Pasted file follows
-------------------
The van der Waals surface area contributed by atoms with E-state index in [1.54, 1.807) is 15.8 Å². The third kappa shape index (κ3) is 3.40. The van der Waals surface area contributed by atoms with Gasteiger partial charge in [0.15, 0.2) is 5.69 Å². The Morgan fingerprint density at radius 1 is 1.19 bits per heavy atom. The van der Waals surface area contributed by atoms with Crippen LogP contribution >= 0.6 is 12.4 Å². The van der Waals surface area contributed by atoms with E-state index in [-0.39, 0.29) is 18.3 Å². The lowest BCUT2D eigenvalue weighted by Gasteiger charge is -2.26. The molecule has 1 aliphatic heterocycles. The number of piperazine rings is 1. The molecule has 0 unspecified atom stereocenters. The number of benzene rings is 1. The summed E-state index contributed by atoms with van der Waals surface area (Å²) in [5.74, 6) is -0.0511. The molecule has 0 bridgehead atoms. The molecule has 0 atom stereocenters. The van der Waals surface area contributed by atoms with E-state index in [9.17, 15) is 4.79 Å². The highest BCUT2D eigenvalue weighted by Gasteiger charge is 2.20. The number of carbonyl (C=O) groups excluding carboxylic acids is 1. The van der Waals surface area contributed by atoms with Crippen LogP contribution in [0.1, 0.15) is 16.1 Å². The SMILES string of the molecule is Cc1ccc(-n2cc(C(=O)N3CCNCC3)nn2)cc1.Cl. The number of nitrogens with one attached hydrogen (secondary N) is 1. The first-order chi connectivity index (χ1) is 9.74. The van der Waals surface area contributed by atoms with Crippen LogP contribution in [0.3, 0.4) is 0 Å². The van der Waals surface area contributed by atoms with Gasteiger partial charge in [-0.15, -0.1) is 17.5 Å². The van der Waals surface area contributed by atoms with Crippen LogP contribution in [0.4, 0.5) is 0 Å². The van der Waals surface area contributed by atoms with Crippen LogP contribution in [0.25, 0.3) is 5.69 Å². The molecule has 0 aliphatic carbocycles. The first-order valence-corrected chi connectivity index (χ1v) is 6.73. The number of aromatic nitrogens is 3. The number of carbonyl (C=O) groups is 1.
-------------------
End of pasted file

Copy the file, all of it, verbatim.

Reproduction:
The van der Waals surface area contributed by atoms with E-state index in [1.54, 1.807) is 15.8 Å². The third kappa shape index (κ3) is 3.40. The van der Waals surface area contributed by atoms with Gasteiger partial charge in [0.15, 0.2) is 5.69 Å². The Morgan fingerprint density at radius 1 is 1.19 bits per heavy atom. The van der Waals surface area contributed by atoms with Crippen LogP contribution >= 0.6 is 12.4 Å². The van der Waals surface area contributed by atoms with E-state index in [-0.39, 0.29) is 18.3 Å². The lowest BCUT2D eigenvalue weighted by Gasteiger charge is -2.26. The molecule has 1 aliphatic heterocycles. The number of piperazine rings is 1. The molecule has 0 unspecified atom stereocenters. The number of benzene rings is 1. The summed E-state index contributed by atoms with van der Waals surface area (Å²) in [5.74, 6) is -0.0511. The molecule has 0 bridgehead atoms. The molecule has 0 atom stereocenters. The van der Waals surface area contributed by atoms with E-state index in [9.17, 15) is 4.79 Å². The highest BCUT2D eigenvalue weighted by Gasteiger charge is 2.20. The number of carbonyl (C=O) groups excluding carboxylic acids is 1. The van der Waals surface area contributed by atoms with Crippen LogP contribution in [0.1, 0.15) is 16.1 Å². The SMILES string of the molecule is Cc1ccc(-n2cc(C(=O)N3CCNCC3)nn2)cc1.Cl. The number of nitrogens with one attached hydrogen (secondary N) is 1. The first-order chi connectivity index (χ1) is 9.74. The van der Waals surface area contributed by atoms with Crippen LogP contribution in [0.3, 0.4) is 0 Å². The van der Waals surface area contributed by atoms with Gasteiger partial charge in [-0.15, -0.1) is 17.5 Å². The van der Waals surface area contributed by atoms with Crippen LogP contribution in [0.4, 0.5) is 0 Å². The van der Waals surface area contributed by atoms with Crippen LogP contribution in [0.25, 0.3) is 5.69 Å². The molecule has 0 aliphatic carbocycles. The first-order valence-corrected chi connectivity index (χ1v) is 6.73. The number of aromatic nitrogens is 3. The number of carbonyl (C=O) groups is 1.